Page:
It must have been -2 outside, and the brisk wind was unbearable. Goldie Johnson sat at the bus stop in the dark, shivering and tapping her feet to keep warm. She checked her watch again. It had been nearly 20 minutes since she got here and still no bus. “Well, that's London for you,” she thought to herself. “One flake of snow and everything stops”.
Just then a tall man wearing a suit and holding an umbrella walked past her. “There's a strike this evening, don't you know that?” he said as he climbed into a black cab and roared off.
“The tube won't get me anywhere near where I need to go” she thought. “It's just my luck, why do they always pick the most freezing cold day in the whole year to go on strike”. Wet flakes of snow drizzled onto her coat and soaked through the cheap red polyester.
She pushed her long blonde hair over her shoulder and pulled her red knit cap over her ears and began to walk. One stone cold foot after the other. She traipsed up Regent Street past the bright shops in Oxford Circus, where she sometimes spent her lunch hour browsing in shop windows and up into Mortimer Street.
As she made her way up Tottenham Court Road she hopefully craned her neck to the right to see if any buses had broken the strike. But there weren't any.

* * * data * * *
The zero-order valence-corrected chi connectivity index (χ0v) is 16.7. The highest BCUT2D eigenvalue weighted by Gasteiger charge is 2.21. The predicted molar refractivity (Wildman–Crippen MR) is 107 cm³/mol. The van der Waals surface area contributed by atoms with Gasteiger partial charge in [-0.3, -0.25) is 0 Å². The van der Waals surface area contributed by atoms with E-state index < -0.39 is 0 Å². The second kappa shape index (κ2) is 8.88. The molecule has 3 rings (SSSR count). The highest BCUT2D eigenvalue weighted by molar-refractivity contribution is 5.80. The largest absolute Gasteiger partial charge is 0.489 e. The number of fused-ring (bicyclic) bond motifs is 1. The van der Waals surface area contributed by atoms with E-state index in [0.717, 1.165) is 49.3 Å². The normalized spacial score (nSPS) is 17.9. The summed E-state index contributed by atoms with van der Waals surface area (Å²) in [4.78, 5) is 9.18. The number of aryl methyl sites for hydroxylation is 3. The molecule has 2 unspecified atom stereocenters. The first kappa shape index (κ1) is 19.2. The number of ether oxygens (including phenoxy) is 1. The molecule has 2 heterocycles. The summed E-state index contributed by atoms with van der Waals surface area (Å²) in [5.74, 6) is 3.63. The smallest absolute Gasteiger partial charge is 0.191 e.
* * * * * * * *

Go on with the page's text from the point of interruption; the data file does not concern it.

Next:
She was getting uncomfortably cold now. The temperature had dropped again. The snow was starting to pile up in the streets. Once or twice she nearly slipped on ice and lost her footing.
Goldie passed her old university on Malet Street. The campus was unusually quiet. It was here that she had met her flat mate and best friend, Sarah. They had studied Japanese together. Sarah was the one who introduced her to Paul, Goldie's current boyfriend, well one of them anyway. Paul was amazing: tall, powerfully built, wavy brown hair and a cute dimple on his left cheek. He was a rugby player but he was smart too and had a degree in sports medicine. Goldie hoped that one day he would ask her to marry him. They would be so perfect together. But recently Goldie had run into her ex, Mitchell, at a party and they had really seemed to hit it off. So they went on a couple of dates and it seemed to be going well. But Goldie didn't tell Paul because she didn't want to lose him, and she didn't tell Mitchell about Paul because she didn't want him to not ask her out again. She sighed, remembering that she had also let Bob at work take her out a couple of times. But that wasn't so clear cut, she reasoned. He was a colleague and they were just having some fun together. So what if the last time they were together they got a little carried away tongue wrestling?
She trudged through the swiftly falling sleet along Euston Road, up York Way, and through Angel Islington. She reached Essex Road where a large white owl gleamed at her menacingly through the darkened glass of a taxidermist's shop. Her toes were starting to go numb and her body felt like an ice statue despite her layers. She wished she was at home, snug by the fire watching Big Brother with Sarah and drinking a steaming hot cup of tea, so hot it burned her tongue.